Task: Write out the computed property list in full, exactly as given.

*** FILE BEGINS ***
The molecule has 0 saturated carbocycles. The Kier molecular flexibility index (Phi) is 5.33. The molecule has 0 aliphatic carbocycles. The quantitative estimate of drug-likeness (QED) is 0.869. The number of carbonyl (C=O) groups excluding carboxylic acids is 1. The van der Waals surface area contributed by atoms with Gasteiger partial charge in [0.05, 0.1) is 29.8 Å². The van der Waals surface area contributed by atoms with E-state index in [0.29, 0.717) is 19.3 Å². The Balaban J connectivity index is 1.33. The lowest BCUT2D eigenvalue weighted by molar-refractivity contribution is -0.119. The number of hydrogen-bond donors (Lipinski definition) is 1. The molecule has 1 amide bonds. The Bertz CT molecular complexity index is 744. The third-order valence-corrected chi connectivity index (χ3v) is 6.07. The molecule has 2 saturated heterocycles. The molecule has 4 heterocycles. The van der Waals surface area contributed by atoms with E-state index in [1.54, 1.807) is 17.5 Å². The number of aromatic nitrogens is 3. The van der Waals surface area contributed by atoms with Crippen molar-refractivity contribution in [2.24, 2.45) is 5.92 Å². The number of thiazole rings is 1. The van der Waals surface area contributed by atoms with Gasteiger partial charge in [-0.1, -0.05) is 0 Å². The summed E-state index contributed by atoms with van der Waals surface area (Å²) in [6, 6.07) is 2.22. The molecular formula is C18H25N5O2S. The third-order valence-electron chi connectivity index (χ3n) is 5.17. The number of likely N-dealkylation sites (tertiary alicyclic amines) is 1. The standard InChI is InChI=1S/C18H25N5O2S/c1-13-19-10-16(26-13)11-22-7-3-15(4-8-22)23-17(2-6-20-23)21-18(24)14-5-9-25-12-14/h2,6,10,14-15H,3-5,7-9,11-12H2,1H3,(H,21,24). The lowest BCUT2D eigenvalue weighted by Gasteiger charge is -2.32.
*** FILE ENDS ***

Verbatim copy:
The molecule has 0 saturated carbocycles. The Kier molecular flexibility index (Phi) is 5.33. The molecule has 0 aliphatic carbocycles. The quantitative estimate of drug-likeness (QED) is 0.869. The number of carbonyl (C=O) groups excluding carboxylic acids is 1. The van der Waals surface area contributed by atoms with Gasteiger partial charge in [0.05, 0.1) is 29.8 Å². The van der Waals surface area contributed by atoms with E-state index in [0.29, 0.717) is 19.3 Å². The Balaban J connectivity index is 1.33. The lowest BCUT2D eigenvalue weighted by molar-refractivity contribution is -0.119. The number of hydrogen-bond donors (Lipinski definition) is 1. The molecule has 1 amide bonds. The Bertz CT molecular complexity index is 744. The third-order valence-corrected chi connectivity index (χ3v) is 6.07. The molecule has 2 saturated heterocycles. The molecule has 4 heterocycles. The van der Waals surface area contributed by atoms with E-state index in [1.54, 1.807) is 17.5 Å². The number of aromatic nitrogens is 3. The van der Waals surface area contributed by atoms with Crippen molar-refractivity contribution in [2.24, 2.45) is 5.92 Å². The number of thiazole rings is 1. The van der Waals surface area contributed by atoms with Gasteiger partial charge in [-0.1, -0.05) is 0 Å². The summed E-state index contributed by atoms with van der Waals surface area (Å²) in [6, 6.07) is 2.22. The molecular formula is C18H25N5O2S. The third-order valence-electron chi connectivity index (χ3n) is 5.17. The number of likely N-dealkylation sites (tertiary alicyclic amines) is 1. The standard InChI is InChI=1S/C18H25N5O2S/c1-13-19-10-16(26-13)11-22-7-3-15(4-8-22)23-17(2-6-20-23)21-18(24)14-5-9-25-12-14/h2,6,10,14-15H,3-5,7-9,11-12H2,1H3,(H,21,24). The lowest BCUT2D eigenvalue weighted by Gasteiger charge is -2.32.